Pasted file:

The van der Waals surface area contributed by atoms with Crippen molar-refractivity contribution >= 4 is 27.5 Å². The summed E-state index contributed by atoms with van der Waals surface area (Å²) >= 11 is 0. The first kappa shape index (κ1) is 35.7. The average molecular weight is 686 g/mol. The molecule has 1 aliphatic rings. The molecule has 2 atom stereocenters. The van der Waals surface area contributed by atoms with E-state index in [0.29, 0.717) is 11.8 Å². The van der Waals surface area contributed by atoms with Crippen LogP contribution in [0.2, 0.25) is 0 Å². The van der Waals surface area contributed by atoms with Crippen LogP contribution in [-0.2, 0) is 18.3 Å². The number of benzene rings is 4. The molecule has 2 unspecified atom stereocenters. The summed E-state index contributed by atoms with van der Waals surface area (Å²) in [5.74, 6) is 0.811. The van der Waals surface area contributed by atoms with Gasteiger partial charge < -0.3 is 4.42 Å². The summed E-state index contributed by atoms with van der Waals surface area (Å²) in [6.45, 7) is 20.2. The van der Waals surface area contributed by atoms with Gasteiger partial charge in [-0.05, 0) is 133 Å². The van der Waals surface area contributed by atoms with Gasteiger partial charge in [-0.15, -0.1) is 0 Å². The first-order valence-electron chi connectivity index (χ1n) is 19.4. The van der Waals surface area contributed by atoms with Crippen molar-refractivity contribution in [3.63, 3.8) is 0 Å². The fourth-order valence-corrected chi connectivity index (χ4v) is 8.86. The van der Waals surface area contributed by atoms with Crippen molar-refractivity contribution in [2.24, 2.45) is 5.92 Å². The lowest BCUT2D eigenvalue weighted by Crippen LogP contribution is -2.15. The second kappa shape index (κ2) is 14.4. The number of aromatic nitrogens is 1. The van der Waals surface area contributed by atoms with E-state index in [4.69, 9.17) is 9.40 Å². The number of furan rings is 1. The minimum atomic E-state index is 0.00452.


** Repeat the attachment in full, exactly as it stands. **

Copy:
The van der Waals surface area contributed by atoms with Crippen molar-refractivity contribution >= 4 is 27.5 Å². The summed E-state index contributed by atoms with van der Waals surface area (Å²) >= 11 is 0. The first kappa shape index (κ1) is 35.7. The average molecular weight is 686 g/mol. The molecule has 1 aliphatic rings. The molecule has 2 atom stereocenters. The van der Waals surface area contributed by atoms with E-state index in [0.29, 0.717) is 11.8 Å². The van der Waals surface area contributed by atoms with Crippen LogP contribution in [0.2, 0.25) is 0 Å². The van der Waals surface area contributed by atoms with Crippen LogP contribution in [-0.2, 0) is 18.3 Å². The number of benzene rings is 4. The molecule has 2 unspecified atom stereocenters. The summed E-state index contributed by atoms with van der Waals surface area (Å²) in [5.74, 6) is 0.811. The van der Waals surface area contributed by atoms with Gasteiger partial charge < -0.3 is 4.42 Å². The summed E-state index contributed by atoms with van der Waals surface area (Å²) in [6.45, 7) is 20.2. The van der Waals surface area contributed by atoms with Gasteiger partial charge in [-0.05, 0) is 133 Å². The van der Waals surface area contributed by atoms with Gasteiger partial charge in [-0.15, -0.1) is 0 Å². The first-order valence-electron chi connectivity index (χ1n) is 19.4. The van der Waals surface area contributed by atoms with Crippen molar-refractivity contribution in [3.63, 3.8) is 0 Å². The fourth-order valence-corrected chi connectivity index (χ4v) is 8.86. The van der Waals surface area contributed by atoms with Crippen molar-refractivity contribution in [2.24, 2.45) is 5.92 Å². The lowest BCUT2D eigenvalue weighted by Crippen LogP contribution is -2.15. The second kappa shape index (κ2) is 14.4. The number of aromatic nitrogens is 1. The van der Waals surface area contributed by atoms with E-state index in [4.69, 9.17) is 9.40 Å². The number of furan rings is 1. The minimum atomic E-state index is 0.00452.